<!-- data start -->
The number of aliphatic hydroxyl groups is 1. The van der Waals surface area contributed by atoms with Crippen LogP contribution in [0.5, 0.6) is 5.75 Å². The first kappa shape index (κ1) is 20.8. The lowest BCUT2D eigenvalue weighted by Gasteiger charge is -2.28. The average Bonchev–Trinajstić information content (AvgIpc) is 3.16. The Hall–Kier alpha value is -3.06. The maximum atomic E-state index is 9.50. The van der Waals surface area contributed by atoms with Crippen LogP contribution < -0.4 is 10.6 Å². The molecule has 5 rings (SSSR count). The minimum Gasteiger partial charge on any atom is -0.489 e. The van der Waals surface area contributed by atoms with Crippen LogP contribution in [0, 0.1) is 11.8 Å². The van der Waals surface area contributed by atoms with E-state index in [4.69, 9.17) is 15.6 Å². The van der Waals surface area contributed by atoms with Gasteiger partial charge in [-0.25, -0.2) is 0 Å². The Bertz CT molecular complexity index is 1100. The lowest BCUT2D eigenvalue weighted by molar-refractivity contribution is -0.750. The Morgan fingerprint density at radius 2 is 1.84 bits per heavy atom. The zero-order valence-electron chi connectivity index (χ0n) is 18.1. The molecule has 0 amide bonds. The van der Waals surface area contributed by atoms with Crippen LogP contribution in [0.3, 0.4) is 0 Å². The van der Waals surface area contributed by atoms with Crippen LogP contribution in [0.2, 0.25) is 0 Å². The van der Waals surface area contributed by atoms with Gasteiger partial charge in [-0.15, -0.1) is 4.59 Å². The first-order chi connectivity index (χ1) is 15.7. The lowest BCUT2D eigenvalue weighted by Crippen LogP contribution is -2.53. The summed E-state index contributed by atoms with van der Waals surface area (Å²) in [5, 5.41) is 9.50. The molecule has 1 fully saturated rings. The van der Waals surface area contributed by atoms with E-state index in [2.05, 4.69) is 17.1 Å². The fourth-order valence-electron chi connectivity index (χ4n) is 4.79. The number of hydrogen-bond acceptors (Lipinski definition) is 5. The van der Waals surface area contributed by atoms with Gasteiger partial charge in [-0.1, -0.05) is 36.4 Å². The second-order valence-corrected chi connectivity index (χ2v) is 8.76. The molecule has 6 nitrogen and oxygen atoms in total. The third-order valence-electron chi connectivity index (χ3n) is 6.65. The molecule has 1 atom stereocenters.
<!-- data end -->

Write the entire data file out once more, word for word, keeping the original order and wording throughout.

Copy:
The number of aliphatic hydroxyl groups is 1. The van der Waals surface area contributed by atoms with Crippen LogP contribution in [0.5, 0.6) is 5.75 Å². The first kappa shape index (κ1) is 20.8. The lowest BCUT2D eigenvalue weighted by Gasteiger charge is -2.28. The average Bonchev–Trinajstić information content (AvgIpc) is 3.16. The Hall–Kier alpha value is -3.06. The maximum atomic E-state index is 9.50. The van der Waals surface area contributed by atoms with Crippen LogP contribution < -0.4 is 10.6 Å². The molecule has 5 rings (SSSR count). The minimum Gasteiger partial charge on any atom is -0.489 e. The van der Waals surface area contributed by atoms with Crippen LogP contribution in [0, 0.1) is 11.8 Å². The van der Waals surface area contributed by atoms with E-state index in [4.69, 9.17) is 15.6 Å². The van der Waals surface area contributed by atoms with Gasteiger partial charge in [-0.25, -0.2) is 0 Å². The Bertz CT molecular complexity index is 1100. The lowest BCUT2D eigenvalue weighted by molar-refractivity contribution is -0.750. The Morgan fingerprint density at radius 2 is 1.84 bits per heavy atom. The zero-order valence-electron chi connectivity index (χ0n) is 18.1. The molecule has 0 amide bonds. The van der Waals surface area contributed by atoms with Crippen LogP contribution in [0.3, 0.4) is 0 Å². The van der Waals surface area contributed by atoms with Crippen LogP contribution in [0.2, 0.25) is 0 Å². The van der Waals surface area contributed by atoms with Gasteiger partial charge in [-0.15, -0.1) is 4.59 Å². The first-order chi connectivity index (χ1) is 15.7. The lowest BCUT2D eigenvalue weighted by Crippen LogP contribution is -2.53. The summed E-state index contributed by atoms with van der Waals surface area (Å²) in [5, 5.41) is 9.50. The molecule has 1 fully saturated rings. The van der Waals surface area contributed by atoms with E-state index in [2.05, 4.69) is 17.1 Å². The fourth-order valence-electron chi connectivity index (χ4n) is 4.79. The number of hydrogen-bond acceptors (Lipinski definition) is 5. The van der Waals surface area contributed by atoms with Gasteiger partial charge in [-0.1, -0.05) is 36.4 Å². The second-order valence-corrected chi connectivity index (χ2v) is 8.76. The molecule has 6 nitrogen and oxygen atoms in total. The third-order valence-electron chi connectivity index (χ3n) is 6.65. The molecule has 1 atom stereocenters.